```I have now figured out your counterexample.  The terms were:

M1 =  \abc.(\x.(b a) x)(c a)
M2 =  \abc.(b a)(c a)

You gave a context which distinguished the cps-transforms of the two terms.
As Albert points out in his recent note to the types list, the interesting
question is "Where did the context come from?"  In particular, is there a way
of understanding the context as the CPSing of some familiar terms?  In your
example, the context appears to be doing the following:

evaluate the term Mi in a context where

a is bound to a constant

b is bound to \xk.1  -- this is a procedure which, when called, aborts with 1.

c is bound to \xk.Omega  -- this is a procedure which, when called, fails to
terminate.

If we do the cps to evaluate operators before operands, then M1 diverges
because (c a) diverges, but M2 halts with 1 because (b a) aborts before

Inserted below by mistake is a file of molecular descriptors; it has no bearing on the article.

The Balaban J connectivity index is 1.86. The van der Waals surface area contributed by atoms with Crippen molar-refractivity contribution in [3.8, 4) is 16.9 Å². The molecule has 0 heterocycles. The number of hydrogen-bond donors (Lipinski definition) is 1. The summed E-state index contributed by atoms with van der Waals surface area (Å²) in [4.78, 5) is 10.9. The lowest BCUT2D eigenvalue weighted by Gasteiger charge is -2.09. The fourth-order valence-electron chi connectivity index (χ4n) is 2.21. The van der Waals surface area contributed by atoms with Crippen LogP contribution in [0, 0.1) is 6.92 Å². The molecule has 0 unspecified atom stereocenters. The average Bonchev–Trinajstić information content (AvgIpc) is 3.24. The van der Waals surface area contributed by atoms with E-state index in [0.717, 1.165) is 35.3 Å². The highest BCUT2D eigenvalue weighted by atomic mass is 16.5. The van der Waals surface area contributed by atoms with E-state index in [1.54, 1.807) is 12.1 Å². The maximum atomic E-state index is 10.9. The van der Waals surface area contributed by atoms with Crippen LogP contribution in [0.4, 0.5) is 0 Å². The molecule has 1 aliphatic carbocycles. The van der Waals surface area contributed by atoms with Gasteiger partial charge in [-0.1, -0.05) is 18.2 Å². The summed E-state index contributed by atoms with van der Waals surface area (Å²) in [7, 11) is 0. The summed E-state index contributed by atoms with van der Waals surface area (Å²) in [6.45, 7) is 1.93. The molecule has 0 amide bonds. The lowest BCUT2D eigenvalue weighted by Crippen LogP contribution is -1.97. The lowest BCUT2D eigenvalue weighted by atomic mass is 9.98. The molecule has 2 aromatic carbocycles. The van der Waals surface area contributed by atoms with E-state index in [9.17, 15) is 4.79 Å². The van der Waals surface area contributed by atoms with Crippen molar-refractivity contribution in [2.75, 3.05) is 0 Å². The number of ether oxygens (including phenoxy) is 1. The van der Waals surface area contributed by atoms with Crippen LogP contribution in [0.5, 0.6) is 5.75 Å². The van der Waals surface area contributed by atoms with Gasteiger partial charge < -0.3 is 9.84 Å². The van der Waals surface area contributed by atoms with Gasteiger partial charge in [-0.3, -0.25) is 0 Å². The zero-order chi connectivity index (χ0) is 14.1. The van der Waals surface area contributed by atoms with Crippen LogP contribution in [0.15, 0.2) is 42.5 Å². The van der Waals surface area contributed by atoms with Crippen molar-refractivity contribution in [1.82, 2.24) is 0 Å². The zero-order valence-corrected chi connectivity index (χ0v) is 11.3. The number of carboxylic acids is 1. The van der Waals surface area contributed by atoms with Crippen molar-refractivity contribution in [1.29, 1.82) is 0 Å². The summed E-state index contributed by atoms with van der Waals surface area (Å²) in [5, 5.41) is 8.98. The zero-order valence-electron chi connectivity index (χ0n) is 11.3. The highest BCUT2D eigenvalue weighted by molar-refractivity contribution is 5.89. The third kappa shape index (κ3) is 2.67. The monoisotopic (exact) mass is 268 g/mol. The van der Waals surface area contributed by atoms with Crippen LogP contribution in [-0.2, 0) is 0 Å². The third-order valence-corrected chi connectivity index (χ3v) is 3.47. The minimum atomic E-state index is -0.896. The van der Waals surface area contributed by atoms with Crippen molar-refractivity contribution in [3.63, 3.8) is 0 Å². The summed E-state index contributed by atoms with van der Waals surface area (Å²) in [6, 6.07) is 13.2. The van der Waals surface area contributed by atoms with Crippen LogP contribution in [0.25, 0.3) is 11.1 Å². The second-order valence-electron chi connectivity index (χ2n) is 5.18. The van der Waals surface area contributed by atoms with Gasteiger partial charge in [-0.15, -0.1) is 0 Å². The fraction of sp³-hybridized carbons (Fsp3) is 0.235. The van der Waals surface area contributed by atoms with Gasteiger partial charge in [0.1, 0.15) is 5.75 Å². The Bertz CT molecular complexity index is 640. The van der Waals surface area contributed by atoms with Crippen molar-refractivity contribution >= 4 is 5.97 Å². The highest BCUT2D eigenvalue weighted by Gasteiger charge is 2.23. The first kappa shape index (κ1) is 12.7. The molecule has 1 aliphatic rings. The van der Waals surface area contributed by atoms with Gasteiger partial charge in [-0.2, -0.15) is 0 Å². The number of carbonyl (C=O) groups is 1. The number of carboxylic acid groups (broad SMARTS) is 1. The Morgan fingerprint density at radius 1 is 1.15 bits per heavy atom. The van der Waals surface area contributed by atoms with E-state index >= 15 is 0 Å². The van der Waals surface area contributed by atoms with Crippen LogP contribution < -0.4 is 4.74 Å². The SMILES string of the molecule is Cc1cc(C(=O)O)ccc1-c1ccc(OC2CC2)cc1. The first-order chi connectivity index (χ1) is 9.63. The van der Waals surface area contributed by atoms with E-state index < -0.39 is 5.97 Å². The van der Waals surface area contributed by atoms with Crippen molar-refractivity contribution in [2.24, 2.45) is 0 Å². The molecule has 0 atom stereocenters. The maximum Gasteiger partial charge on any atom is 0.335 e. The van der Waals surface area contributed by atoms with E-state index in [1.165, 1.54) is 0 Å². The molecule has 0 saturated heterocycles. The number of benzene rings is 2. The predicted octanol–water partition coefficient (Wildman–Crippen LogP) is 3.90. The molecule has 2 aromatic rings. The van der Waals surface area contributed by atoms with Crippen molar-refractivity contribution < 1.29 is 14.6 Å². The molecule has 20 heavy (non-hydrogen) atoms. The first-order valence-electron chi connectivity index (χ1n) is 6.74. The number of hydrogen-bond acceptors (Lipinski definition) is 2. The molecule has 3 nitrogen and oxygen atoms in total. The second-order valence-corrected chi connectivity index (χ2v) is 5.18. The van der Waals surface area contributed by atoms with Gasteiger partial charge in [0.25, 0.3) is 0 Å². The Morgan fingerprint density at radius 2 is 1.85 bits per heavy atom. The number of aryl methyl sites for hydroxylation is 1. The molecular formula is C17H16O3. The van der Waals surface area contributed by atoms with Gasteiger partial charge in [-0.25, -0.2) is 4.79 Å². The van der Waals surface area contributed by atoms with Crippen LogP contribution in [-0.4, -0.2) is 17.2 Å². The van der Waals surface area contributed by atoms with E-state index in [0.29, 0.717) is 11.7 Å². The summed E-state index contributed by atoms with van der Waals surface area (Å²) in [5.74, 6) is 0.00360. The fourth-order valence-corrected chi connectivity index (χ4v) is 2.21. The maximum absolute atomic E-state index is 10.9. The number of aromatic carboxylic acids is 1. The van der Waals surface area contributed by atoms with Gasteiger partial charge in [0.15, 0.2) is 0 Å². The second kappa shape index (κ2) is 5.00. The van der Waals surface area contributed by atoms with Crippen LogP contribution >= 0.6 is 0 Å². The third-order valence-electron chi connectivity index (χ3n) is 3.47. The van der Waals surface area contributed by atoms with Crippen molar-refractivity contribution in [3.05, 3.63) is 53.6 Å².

evaluating (c a).

If we do the cps the opposite way, then both terms diverge.

This is a pitfall which is well-known (I think it is similar to what Wegman
said at Dan's talk at the last POPL):  namely, in a world with continuations,
ANY procedure call is potentially a black hole, and therefore there are almost
no safe optimizations.

(* begin flame *)
Alas, this appears to be a problem of the world, not a problem in the model:
so long as any addition operator can potentially generate an overflow (and
abort the computation), then we have basically two choices:  (1)  We can allow
this to be reflected in the model, or (2) we can choose to ignore these
possibilities in the model.  So the interesting question is whether there any
useful intermediate strategies.
(* end flame *)

(* begin digression *)
There is a long tradition of examples that are used to distinguish obscure
facts about the context in which a program is computing.  In our book, we had
(at one point) a long discussion of how to use call/cc to figure out what
evaluation order the compiler uses.  I remember seeing long ago (mid-60's?) a
suite of Algol programs you could use to figure out what kind of
(* end digression *)

Anyhow, is this analysis right?  If so, does it shed some light on the
significance of the results?

--Mitch

```